Here’s an interesting thought experiment for the next time you’re riding in an elevator: Most people will refuse to go skydiving, even if offered the experience as a gift. They mostly cite a combination of safety concerns and fear of heights… But, the same people will take an elevator to the top of the Central Park Tower (1600 ft) without thinking twice.
The altitude change is about the same with a skydive as it would be going to the top of the Central Park Tower, but the elevator doesn’t elicit fear as a skydive does. It’s because one important difference separates the two: The journey to the top of the building and back down is done comfortably in an elevator. The skydive…not so pleasant and relaxed.
We trust elevators to get us to towering heights and back down without incident. We trust them so much that in the USA we make 18 billion passenger trips per year. In about 17,000 of those 18 billion trips, someone is injured or killed, according to data provided by the U.S. Bureau of Labor Statistics and the Consumer Product Safety Commission.
That puts the likelihood of an injury on your next elevator trip 1 in 10,000,094. That’s pretty safe, especially compared to skydiving, which sees an accident every 1 in 1,800 trips. There is a data-proven record of elevator safety.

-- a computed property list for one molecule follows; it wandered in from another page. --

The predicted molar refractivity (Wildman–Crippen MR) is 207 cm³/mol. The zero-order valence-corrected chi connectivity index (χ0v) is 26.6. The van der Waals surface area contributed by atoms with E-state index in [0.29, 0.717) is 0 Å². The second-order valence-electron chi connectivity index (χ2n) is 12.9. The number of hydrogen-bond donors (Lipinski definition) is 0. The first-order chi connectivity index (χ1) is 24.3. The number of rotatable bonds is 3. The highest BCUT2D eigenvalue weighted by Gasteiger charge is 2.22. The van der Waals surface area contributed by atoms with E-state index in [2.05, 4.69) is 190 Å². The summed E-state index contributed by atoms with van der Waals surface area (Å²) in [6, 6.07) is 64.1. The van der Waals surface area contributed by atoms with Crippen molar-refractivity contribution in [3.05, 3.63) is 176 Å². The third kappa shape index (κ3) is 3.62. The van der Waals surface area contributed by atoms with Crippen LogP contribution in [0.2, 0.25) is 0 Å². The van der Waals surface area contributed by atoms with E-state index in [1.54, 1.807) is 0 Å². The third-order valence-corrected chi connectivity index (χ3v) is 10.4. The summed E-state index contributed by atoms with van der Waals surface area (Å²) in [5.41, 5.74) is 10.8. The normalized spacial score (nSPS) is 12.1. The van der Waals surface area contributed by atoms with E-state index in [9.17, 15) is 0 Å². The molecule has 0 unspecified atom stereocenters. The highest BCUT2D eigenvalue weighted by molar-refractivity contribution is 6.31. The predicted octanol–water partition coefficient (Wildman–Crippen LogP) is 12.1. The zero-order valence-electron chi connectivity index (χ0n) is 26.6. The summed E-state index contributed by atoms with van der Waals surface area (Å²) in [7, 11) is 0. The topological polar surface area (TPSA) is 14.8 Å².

But, mistakes are made occasionally, and things can go wrong quickly. What causes elevator malfunctions that lead to injuries?
Here are some common causes of elevator malfunctions that can lead to injuries:
- A pulley shift malfunction or mechanical breakdown or defect causes elevators to drop rapidly within the shaft. The quick drop and stop can easily injure or kill passengers.
- An open shaft, faulty doors, unbalancing leveling or other failures may not protect passengers upon entry.
- Faulty wiring leading to elevator control malfunction or risk of electrocution.
- Unqualified personnel can also cause defects by conducting incomplete repairs, maintenance or inspections.
- Passengers may also become entrapped from the heat or water from emergency sprinklers or hoses.
The Best Way To Prevent Elevator Injuries
The best way to prevent elevator injuries is to fix problems before they show up. There are no second chances with elevator failures.
The key to prevention is for business owners to work with licensed professionals to maintain and upgrade elevators according to standards set by the state of Texas. These standards ensure that any detectable or foreseeable problems with an elevator can be addressed by building owners before it leads to any harm.
Inspectors are specially trained to spot mechanical failure before it happens. But, it’s ultimately the responsibility of the elevator owner to pay for repairs and make sure that it is operating safely.
Unfortunately, not everyone who owns an elevator works wants to spend the money required or work diligently enough to prevent accidents and mechanical failure. Sometimes, elevators fail and people are injured.
If you or someone close to you has been injured in an elevator accident, please reach out and contact us for a no-risk consultation. Help from legal experts and financial compensation for your suffering is closer than you think. Contact Malley Law Firm today.